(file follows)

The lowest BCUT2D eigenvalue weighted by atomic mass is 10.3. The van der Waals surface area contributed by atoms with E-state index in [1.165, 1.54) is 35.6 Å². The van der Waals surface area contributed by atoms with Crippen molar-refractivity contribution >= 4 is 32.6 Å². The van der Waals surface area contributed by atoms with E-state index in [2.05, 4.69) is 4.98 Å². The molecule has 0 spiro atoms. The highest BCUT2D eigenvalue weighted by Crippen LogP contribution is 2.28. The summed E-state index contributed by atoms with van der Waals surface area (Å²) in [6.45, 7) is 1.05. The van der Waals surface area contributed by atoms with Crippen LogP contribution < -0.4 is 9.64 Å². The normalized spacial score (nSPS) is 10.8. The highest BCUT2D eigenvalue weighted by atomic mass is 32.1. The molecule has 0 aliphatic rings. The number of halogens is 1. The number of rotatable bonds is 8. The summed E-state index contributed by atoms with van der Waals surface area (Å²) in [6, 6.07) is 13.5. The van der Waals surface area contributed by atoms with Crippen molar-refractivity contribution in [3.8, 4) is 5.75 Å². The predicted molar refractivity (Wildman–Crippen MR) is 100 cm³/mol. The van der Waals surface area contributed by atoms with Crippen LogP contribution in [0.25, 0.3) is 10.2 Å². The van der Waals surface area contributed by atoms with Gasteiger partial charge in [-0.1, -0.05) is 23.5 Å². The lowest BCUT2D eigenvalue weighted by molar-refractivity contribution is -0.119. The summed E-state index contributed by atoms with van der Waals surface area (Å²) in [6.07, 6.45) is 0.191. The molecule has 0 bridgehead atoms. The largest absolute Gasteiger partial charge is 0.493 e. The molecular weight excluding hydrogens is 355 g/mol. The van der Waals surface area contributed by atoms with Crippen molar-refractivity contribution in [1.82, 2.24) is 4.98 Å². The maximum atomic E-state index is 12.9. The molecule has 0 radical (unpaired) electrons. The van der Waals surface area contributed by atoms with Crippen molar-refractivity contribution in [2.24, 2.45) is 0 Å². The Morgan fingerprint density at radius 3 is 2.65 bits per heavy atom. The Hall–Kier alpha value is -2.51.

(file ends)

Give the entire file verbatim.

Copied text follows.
The lowest BCUT2D eigenvalue weighted by atomic mass is 10.3. The van der Waals surface area contributed by atoms with E-state index in [1.165, 1.54) is 35.6 Å². The van der Waals surface area contributed by atoms with Crippen molar-refractivity contribution >= 4 is 32.6 Å². The van der Waals surface area contributed by atoms with E-state index in [2.05, 4.69) is 4.98 Å². The molecule has 0 spiro atoms. The highest BCUT2D eigenvalue weighted by Crippen LogP contribution is 2.28. The summed E-state index contributed by atoms with van der Waals surface area (Å²) in [6.45, 7) is 1.05. The van der Waals surface area contributed by atoms with Crippen LogP contribution < -0.4 is 9.64 Å². The normalized spacial score (nSPS) is 10.8. The highest BCUT2D eigenvalue weighted by atomic mass is 32.1. The molecule has 0 aliphatic rings. The number of halogens is 1. The number of rotatable bonds is 8. The summed E-state index contributed by atoms with van der Waals surface area (Å²) in [6, 6.07) is 13.5. The van der Waals surface area contributed by atoms with Crippen molar-refractivity contribution in [3.8, 4) is 5.75 Å². The predicted molar refractivity (Wildman–Crippen MR) is 100 cm³/mol. The van der Waals surface area contributed by atoms with Crippen LogP contribution in [0.25, 0.3) is 10.2 Å². The van der Waals surface area contributed by atoms with Gasteiger partial charge in [-0.1, -0.05) is 23.5 Å². The lowest BCUT2D eigenvalue weighted by molar-refractivity contribution is -0.119. The summed E-state index contributed by atoms with van der Waals surface area (Å²) in [6.07, 6.45) is 0.191. The molecule has 0 bridgehead atoms. The largest absolute Gasteiger partial charge is 0.493 e. The molecular weight excluding hydrogens is 355 g/mol. The van der Waals surface area contributed by atoms with Crippen molar-refractivity contribution in [1.82, 2.24) is 4.98 Å². The maximum atomic E-state index is 12.9. The molecule has 0 radical (unpaired) electrons. The van der Waals surface area contributed by atoms with Crippen molar-refractivity contribution in [2.24, 2.45) is 0 Å². The Morgan fingerprint density at radius 3 is 2.65 bits per heavy atom. The Hall–Kier alpha value is -2.51.